THERE’S a big hole out there where establishment parties used to be, and there will be some fun in filling it.
Last Sunday, a speculative punt in a newspaper suggested that Fianna Fail and Sinn Fein were gearing up to get into bed together after the next general election.
The two parties would join to launch a new “democratic ‘this time it’s for real’ revolution”. What was interesting was not the reaction, but where it came from. Both parties have ‘toxicity’ issues. Fianna Fail ran the ship of State onto the rocks, got pally with developers, and used appointments as goody bags for friends and acquaintances. Pretty shabby stuff.
Sinn Fein’s issues are different. Less than a generation ago, the party was a front for the IRA, which murdered for political ends. The party appears to have no shortage of money. Lately, its president, Gerry Adams, has been engulfed in an issue over whether he was involved in the cover-up of the rape of Mairia Cahill.
A few months before that, he was in the news for how he had dealt with his brother after it was alleged that Liam Adams had sexually abused his own daughter. This year also, Mr Adams was arrested — on what appears to be a flimsy basis — in connection with the murder of Jean McConville, one of the more notorious crimes of the Northern Troubles. Mr Adams is believed by everybody, including Paddy McGinty’s goat, but excluding party members, to have been a leading figure in the IRA for years. Through it all, the ‘bright shining young things’ of the party have stood by Adams with an unquestioning loyalty usually reserved for cult leaders.
So both of these political entities have major legacy issues that, ordinarily, would render each toxic to swathes of the electorate.
A visitor from Mars might assess that the Shinners’ legacy is a tad more negative, when one considers, apart from anything else, the ultra-toxicity of child sex abuse. But the same Martian would not have felt the economic pain of the last six years.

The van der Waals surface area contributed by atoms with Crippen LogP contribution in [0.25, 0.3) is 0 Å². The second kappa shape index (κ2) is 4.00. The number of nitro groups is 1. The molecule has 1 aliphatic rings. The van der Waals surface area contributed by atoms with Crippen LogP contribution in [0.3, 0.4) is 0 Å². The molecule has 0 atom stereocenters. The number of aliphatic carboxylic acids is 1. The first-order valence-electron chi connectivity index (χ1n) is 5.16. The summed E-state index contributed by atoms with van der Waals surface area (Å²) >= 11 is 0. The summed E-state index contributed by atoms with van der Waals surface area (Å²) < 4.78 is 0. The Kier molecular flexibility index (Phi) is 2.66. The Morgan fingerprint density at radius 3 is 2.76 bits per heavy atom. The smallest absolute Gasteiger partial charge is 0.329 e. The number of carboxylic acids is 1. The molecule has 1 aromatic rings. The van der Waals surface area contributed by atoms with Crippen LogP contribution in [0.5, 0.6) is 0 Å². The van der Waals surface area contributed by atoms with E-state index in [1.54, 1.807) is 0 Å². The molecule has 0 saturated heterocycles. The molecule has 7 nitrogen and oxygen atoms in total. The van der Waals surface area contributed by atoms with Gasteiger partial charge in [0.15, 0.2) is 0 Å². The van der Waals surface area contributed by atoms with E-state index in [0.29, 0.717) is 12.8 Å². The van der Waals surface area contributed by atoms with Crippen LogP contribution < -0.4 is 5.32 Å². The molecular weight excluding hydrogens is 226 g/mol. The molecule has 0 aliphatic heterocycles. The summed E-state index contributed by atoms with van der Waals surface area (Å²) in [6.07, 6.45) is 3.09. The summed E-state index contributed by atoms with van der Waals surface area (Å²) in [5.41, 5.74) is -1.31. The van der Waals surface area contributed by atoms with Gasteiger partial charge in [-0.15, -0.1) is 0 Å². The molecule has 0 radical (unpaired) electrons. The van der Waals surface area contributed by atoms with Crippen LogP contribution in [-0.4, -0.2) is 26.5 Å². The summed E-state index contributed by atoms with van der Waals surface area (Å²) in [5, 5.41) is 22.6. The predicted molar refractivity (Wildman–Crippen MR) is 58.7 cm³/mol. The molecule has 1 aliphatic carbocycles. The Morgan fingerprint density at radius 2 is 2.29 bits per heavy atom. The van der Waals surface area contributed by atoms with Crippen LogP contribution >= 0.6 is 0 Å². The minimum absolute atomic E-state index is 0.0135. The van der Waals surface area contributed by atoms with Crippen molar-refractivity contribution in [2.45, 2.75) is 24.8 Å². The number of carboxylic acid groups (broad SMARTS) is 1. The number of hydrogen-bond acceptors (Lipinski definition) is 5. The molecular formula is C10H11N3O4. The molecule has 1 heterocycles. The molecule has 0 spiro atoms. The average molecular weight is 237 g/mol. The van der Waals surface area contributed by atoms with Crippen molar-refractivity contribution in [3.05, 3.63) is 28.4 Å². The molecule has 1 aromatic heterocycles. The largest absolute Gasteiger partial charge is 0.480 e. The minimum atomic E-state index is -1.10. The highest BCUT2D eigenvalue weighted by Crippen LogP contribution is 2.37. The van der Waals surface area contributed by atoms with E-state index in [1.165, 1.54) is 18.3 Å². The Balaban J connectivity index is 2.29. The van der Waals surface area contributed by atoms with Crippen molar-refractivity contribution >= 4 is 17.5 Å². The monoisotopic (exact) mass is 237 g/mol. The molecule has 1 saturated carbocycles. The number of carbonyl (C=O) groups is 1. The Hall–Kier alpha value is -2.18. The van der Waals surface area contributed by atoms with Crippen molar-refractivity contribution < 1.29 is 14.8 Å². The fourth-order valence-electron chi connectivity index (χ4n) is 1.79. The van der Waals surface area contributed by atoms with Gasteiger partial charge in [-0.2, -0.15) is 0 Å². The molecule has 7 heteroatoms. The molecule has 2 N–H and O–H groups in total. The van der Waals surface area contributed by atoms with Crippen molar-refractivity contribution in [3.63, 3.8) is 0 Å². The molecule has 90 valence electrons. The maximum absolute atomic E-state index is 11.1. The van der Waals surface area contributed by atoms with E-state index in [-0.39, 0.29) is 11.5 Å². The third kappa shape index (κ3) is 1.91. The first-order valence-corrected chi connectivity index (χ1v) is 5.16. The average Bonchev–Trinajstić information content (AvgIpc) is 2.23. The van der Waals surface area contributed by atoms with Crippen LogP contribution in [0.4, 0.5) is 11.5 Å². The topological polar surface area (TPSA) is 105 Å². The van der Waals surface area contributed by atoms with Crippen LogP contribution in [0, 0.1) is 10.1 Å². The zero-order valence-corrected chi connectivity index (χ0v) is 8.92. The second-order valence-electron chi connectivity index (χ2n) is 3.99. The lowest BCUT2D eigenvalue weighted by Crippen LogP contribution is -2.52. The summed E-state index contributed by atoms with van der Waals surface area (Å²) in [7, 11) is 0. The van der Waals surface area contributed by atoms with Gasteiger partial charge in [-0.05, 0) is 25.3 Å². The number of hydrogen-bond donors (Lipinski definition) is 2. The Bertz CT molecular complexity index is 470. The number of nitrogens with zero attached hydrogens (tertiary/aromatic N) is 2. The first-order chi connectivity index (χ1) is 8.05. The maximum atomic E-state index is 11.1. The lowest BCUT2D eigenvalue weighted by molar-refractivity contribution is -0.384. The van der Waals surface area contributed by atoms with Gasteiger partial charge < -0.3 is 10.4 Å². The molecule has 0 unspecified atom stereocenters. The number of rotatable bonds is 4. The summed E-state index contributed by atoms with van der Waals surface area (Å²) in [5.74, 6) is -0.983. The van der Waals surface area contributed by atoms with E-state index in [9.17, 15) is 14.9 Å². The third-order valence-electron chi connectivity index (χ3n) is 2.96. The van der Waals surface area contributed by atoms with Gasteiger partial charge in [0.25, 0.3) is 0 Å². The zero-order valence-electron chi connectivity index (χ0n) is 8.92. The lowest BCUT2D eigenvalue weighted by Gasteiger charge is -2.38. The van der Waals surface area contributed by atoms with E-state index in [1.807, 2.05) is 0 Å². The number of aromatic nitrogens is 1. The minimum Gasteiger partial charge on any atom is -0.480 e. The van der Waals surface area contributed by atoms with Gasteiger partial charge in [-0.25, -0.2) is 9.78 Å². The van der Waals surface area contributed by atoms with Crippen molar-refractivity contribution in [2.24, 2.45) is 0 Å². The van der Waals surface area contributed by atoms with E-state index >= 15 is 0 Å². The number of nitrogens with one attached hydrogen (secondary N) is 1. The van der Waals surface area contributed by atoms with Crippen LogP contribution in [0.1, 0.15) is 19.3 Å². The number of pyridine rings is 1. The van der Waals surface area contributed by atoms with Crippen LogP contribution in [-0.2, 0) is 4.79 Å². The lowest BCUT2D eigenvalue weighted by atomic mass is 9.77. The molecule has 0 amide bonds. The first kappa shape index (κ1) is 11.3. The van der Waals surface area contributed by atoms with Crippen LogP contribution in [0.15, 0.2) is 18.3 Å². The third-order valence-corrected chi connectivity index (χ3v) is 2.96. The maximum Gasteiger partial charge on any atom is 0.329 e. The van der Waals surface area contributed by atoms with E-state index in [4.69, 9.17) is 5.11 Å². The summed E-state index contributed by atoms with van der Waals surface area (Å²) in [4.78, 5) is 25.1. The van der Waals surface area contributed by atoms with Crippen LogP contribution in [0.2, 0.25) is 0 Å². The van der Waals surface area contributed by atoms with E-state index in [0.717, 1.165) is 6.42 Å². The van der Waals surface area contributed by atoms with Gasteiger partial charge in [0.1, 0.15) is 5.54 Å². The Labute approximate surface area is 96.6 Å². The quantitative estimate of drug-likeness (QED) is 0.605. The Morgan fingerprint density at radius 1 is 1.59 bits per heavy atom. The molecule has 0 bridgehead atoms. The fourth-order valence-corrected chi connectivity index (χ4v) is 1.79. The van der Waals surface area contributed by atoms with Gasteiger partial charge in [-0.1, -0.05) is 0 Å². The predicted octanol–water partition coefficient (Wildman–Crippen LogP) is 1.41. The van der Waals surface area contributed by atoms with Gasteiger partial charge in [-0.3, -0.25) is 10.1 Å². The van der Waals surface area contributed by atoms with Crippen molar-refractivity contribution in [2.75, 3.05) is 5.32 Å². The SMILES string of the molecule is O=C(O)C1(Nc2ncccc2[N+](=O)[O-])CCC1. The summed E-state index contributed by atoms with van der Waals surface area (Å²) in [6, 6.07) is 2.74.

When the story of a potential ‘joining of forces’ of the two parties arose last Sunday, the Sinn Fein machine was the first out of the blocks to knock it on the head. No way. Absolutely no way would they ever get into bed with the scuts in Fianna Fail. After everything that Fianna Fail had done to wreck the country? The party’s TD for Meath West, Peader Toibin, dismissed it completely. “The report today is two parts fiction from the media, and one part wishful thinking by Fianna Fail. Needless to say, the story is nonsense,” he said. “Fianna Fail are a toxic brand with toxic policies. Citizens recognise their record of failure on water charges, housing, public services and the economy and view them as increasingly irrelevant.”
His words will have chimed with a growing cohort of the population. Right now, the past before 2008 isn’t just a foreign country, but an alien planet. The devastation of the economy, and the failure of the current government to address it with proper social solidarity, have ensured that all those who have governed since 2008 are no longer trusted by large sections of society.
In this milieu, Sinn Fein’s recent transgressions are regarded by many as relatively minor. Their main selling-point is that they have clean hands on the economy.
The party offers the only coherent alternative to ‘establishment’ parties. Their long struggle has rendered them highly organised.